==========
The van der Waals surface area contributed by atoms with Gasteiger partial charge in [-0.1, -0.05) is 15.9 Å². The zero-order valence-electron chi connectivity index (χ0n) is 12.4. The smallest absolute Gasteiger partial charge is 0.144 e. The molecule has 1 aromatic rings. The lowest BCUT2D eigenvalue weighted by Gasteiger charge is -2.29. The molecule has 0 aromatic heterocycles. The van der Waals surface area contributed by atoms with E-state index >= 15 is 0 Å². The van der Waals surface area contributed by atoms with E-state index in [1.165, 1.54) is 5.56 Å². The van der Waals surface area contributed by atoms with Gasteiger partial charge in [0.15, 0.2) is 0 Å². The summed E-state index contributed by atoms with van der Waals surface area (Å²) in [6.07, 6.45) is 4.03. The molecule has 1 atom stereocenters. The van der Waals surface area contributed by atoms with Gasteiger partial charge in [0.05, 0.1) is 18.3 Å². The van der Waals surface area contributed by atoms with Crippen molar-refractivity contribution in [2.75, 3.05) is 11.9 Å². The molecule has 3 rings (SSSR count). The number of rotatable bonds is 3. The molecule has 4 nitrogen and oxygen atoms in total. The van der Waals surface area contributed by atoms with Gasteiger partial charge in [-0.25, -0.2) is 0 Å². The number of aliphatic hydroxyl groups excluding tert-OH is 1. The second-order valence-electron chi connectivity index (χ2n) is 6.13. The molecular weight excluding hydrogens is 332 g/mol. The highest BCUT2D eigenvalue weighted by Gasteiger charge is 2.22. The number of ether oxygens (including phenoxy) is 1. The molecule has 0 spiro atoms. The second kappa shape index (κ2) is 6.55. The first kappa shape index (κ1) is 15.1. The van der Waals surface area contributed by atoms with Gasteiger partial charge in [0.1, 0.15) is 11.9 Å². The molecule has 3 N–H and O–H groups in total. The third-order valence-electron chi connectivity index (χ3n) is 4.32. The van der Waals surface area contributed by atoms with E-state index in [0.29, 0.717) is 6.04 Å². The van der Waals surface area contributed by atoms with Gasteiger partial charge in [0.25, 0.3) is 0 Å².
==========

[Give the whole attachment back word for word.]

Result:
The van der Waals surface area contributed by atoms with Gasteiger partial charge in [-0.1, -0.05) is 15.9 Å². The zero-order valence-electron chi connectivity index (χ0n) is 12.4. The smallest absolute Gasteiger partial charge is 0.144 e. The molecule has 1 aromatic rings. The lowest BCUT2D eigenvalue weighted by Gasteiger charge is -2.29. The molecule has 0 aromatic heterocycles. The van der Waals surface area contributed by atoms with E-state index >= 15 is 0 Å². The van der Waals surface area contributed by atoms with E-state index in [1.165, 1.54) is 5.56 Å². The van der Waals surface area contributed by atoms with Gasteiger partial charge in [0.15, 0.2) is 0 Å². The summed E-state index contributed by atoms with van der Waals surface area (Å²) in [6.07, 6.45) is 4.03. The molecule has 1 atom stereocenters. The van der Waals surface area contributed by atoms with Gasteiger partial charge in [0.05, 0.1) is 18.3 Å². The van der Waals surface area contributed by atoms with Crippen molar-refractivity contribution in [2.75, 3.05) is 11.9 Å². The molecule has 3 rings (SSSR count). The number of rotatable bonds is 3. The molecule has 4 nitrogen and oxygen atoms in total. The van der Waals surface area contributed by atoms with Gasteiger partial charge in [-0.25, -0.2) is 0 Å². The number of aliphatic hydroxyl groups excluding tert-OH is 1. The second-order valence-electron chi connectivity index (χ2n) is 6.13. The molecular weight excluding hydrogens is 332 g/mol. The highest BCUT2D eigenvalue weighted by Gasteiger charge is 2.22. The number of ether oxygens (including phenoxy) is 1. The molecule has 0 spiro atoms. The second kappa shape index (κ2) is 6.55. The first kappa shape index (κ1) is 15.1. The van der Waals surface area contributed by atoms with Gasteiger partial charge in [0.1, 0.15) is 11.9 Å². The molecule has 3 N–H and O–H groups in total. The third-order valence-electron chi connectivity index (χ3n) is 4.32. The van der Waals surface area contributed by atoms with E-state index in [0.29, 0.717) is 6.04 Å². The van der Waals surface area contributed by atoms with Gasteiger partial charge in [0.25, 0.3) is 0 Å².